Author Archives: Guest Reviews

Woolly Mammoth (2007)(Cuddlekin by Wild Republic)

Review and photos by Bryan Divers, edited by Suspsy

This is a review of my most prized possession, the original woolly mammoth Cuddlekin by Wild Republic, released back in 2007. It is not the same as the more recent versions that have already been reviewed, which come in 40-inch, 12-inch, and 8-inch sizes. The original version by Wild Republic is made of noticeably different material and is slightly larger at about 14 inches. I can’t believe I haven’t thought to review it for the blog until now.

This good old woolly mammoth is approaching the 10th anniversary of when I first got her. I was twelve at the time, and my mother bought her for me at the Shop 4 Science gift shop at the Science Museum of Virginia. She was the best of the best for her time, and is probably my most prized possession down to today. I even think that if my house was on fire, I would grab her! A close friend also saw the personality in her and would always ask me about Ellie the mammoth, as we called her. Ellie also accompanied me on a number of family vacations: the most memorable one to me was to Smithfield, Virginia.

My friend always commented on how soft Ellie’s fur was to the touch, and indeed the plush was beautiful. It has become a bit matted over the last ten years, and I actually patched a couple of defective spots on her belly with some felt that matched her fur. The rest of her, though, has remained in fair condition. Although, as her owner, I may be a little prejudiced.

Her trunk is made in a tea spout position, as if she is trumpeting. Her tusks are accurately made, even down to the little brown parts that the tusks grow out of. The end of her tail has little black hairs on it, and the toenails are stitched. The insides of the ears, the soles of the feet, and the toenails are made of a reddish-brown fabric that is flatter than the reddish-brown fur fabric on her head and shoulders. Her mouth is open and makes her look like she is smiling–one of the most appealing features of this toy, to me at least. Her shoulders, hump, and the top of her head are made of a dark reddish-brown fur fabric, and the rest of her body is made of a brown taupe fabric that almost looks dark grey. My mother got her for an easy $12.99, which was moderate considering her quality and that she was sold from a museum gift shop. I think the fact that she remains my favourite stuffed animal into my twenties all the way from age 12 proves that she is as wonderful for the young as for the young at heart.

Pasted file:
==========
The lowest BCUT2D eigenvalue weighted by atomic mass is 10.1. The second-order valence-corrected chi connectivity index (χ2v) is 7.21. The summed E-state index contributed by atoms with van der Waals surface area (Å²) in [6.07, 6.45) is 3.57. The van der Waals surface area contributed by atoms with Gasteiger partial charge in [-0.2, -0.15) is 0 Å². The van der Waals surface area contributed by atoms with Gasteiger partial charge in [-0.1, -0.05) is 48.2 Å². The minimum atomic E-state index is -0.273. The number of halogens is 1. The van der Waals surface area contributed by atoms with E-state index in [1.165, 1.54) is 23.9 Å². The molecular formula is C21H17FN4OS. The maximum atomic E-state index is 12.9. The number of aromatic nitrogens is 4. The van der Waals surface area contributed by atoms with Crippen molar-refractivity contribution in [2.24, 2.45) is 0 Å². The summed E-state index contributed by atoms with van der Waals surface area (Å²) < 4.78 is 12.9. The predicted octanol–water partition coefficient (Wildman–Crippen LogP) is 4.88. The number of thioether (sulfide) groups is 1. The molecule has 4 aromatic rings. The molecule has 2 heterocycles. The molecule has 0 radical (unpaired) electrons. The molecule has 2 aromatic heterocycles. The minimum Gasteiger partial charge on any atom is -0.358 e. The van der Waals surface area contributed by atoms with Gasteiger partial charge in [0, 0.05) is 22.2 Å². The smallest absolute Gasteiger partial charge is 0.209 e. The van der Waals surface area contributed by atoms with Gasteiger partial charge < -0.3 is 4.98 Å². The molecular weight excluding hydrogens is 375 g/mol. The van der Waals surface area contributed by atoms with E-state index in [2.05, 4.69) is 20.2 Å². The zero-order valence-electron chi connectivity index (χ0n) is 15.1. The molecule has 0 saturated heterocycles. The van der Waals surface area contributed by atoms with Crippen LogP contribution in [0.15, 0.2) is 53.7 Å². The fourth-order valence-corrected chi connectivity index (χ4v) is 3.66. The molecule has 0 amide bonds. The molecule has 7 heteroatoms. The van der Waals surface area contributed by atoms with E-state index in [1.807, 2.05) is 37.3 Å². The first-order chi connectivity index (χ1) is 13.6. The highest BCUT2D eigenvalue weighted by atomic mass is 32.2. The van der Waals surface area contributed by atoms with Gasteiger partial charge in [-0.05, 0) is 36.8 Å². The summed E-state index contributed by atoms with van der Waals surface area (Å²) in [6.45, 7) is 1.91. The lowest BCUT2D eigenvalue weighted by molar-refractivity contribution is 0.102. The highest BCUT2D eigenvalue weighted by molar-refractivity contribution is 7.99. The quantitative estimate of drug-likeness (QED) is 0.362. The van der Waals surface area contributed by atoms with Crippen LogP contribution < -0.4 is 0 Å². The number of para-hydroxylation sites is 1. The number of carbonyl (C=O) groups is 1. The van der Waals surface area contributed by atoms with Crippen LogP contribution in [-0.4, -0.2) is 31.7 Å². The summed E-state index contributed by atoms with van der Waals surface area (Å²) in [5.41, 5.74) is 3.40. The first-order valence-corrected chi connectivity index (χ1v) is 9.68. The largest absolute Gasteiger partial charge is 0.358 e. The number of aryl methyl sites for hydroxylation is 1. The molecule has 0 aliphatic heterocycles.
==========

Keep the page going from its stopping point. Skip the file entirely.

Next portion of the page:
When my friend was forced to return to her native country, Brazil, in December 2009, Ellie became even more precious to me because she reminded me of the many happy memories with my friend and her family. She is the last connection I have to that beautiful time in my past. If you too see the magic of this beautiful toy and want one for your own, eBay is probably your best bet: search for “mammoth cuddlekins” or “wild republic mammoth.” (A hint: if you want the original mammoth like mine, the fur on the face, legs, and rump looks very dark, almost black, as opposed to the more brown look of the newer version.)

Tyrannosaurus rex (Carnage Dinosaurs by ReSaurus)

Review and photos by EmperorDinobot, edited by Suspsy

Welcome to another review by Emperor Dinobot! Today we’ll take a closer look at the Carnage ReSaurus Tyrannosaurus rex! This legendary figure is the easiest ReSaurus figure to find, and it fully delivers!

Those who know me know that I appreciate a fully articulated dinosaur figure. However, this leads me to a discussion about the things I don’t like about this figure, so we will start there. Most Carnage dinosaurs are high quality, but they aren’t always durable. Their joints tend to degenerate over time, with their pins falling out and so forth. I’ve had several of these break down on me. Another thing I don’t like is that their feet are posed, which makes them impossible to stand. What’s the point of having articulated legs if the figure is going to be stuck in a running pose anyways? It also looks terrible. Another prevailing problem with this figure is that seams form very easily around the base of the rubber tail. Same problem goes with the Giganotosaurus. But there you go, those are the low points, and I think the positives outweigh the negatives, especially since this figure was released all the way back in 1997. I do not expect a lot of these to be in good shape since they are now vintage.